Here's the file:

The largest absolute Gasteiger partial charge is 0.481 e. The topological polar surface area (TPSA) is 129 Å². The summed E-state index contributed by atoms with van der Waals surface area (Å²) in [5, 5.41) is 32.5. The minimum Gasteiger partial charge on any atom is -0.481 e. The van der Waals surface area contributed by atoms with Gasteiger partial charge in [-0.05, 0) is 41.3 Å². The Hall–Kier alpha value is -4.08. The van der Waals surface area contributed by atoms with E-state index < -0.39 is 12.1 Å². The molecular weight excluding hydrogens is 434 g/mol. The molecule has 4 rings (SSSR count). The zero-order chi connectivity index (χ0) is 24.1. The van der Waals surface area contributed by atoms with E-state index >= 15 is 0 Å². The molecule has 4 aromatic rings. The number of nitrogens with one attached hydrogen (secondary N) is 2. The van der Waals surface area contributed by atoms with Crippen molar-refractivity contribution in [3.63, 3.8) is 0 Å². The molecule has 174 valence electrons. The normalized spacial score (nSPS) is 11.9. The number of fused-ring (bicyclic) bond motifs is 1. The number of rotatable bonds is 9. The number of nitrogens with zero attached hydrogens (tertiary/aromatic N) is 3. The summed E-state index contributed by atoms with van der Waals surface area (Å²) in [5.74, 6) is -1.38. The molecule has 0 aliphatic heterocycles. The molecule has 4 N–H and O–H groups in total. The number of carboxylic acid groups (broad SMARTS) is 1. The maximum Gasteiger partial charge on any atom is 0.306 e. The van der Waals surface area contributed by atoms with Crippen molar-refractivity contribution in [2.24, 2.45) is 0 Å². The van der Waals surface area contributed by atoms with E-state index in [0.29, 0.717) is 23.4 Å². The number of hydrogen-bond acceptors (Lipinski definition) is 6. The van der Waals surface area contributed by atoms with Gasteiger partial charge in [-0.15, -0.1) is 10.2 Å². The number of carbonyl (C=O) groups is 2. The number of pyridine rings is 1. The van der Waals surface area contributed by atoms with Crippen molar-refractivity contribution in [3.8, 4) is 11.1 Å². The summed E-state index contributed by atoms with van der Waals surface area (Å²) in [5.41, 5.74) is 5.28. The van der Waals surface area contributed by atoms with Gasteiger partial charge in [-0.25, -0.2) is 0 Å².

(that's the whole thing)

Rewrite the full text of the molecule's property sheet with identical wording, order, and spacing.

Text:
The largest absolute Gasteiger partial charge is 0.481 e. The topological polar surface area (TPSA) is 129 Å². The summed E-state index contributed by atoms with van der Waals surface area (Å²) in [5, 5.41) is 32.5. The minimum Gasteiger partial charge on any atom is -0.481 e. The van der Waals surface area contributed by atoms with Gasteiger partial charge in [-0.05, 0) is 41.3 Å². The Hall–Kier alpha value is -4.08. The van der Waals surface area contributed by atoms with E-state index < -0.39 is 12.1 Å². The molecular weight excluding hydrogens is 434 g/mol. The molecule has 4 rings (SSSR count). The zero-order chi connectivity index (χ0) is 24.1. The van der Waals surface area contributed by atoms with E-state index >= 15 is 0 Å². The molecule has 4 aromatic rings. The number of nitrogens with one attached hydrogen (secondary N) is 2. The van der Waals surface area contributed by atoms with Crippen molar-refractivity contribution in [3.63, 3.8) is 0 Å². The molecule has 174 valence electrons. The normalized spacial score (nSPS) is 11.9. The number of fused-ring (bicyclic) bond motifs is 1. The number of rotatable bonds is 9. The number of nitrogens with zero attached hydrogens (tertiary/aromatic N) is 3. The summed E-state index contributed by atoms with van der Waals surface area (Å²) in [5.74, 6) is -1.38. The molecule has 0 aliphatic heterocycles. The molecule has 4 N–H and O–H groups in total. The number of carboxylic acid groups (broad SMARTS) is 1. The maximum Gasteiger partial charge on any atom is 0.306 e. The van der Waals surface area contributed by atoms with Crippen molar-refractivity contribution in [2.24, 2.45) is 0 Å². The van der Waals surface area contributed by atoms with E-state index in [0.29, 0.717) is 23.4 Å². The number of hydrogen-bond acceptors (Lipinski definition) is 6. The van der Waals surface area contributed by atoms with Gasteiger partial charge in [-0.15, -0.1) is 10.2 Å². The number of carbonyl (C=O) groups is 2. The number of pyridine rings is 1. The van der Waals surface area contributed by atoms with Crippen molar-refractivity contribution in [3.8, 4) is 11.1 Å². The summed E-state index contributed by atoms with van der Waals surface area (Å²) in [5.41, 5.74) is 5.28. The van der Waals surface area contributed by atoms with Gasteiger partial charge in [-0.25, -0.2) is 0 Å².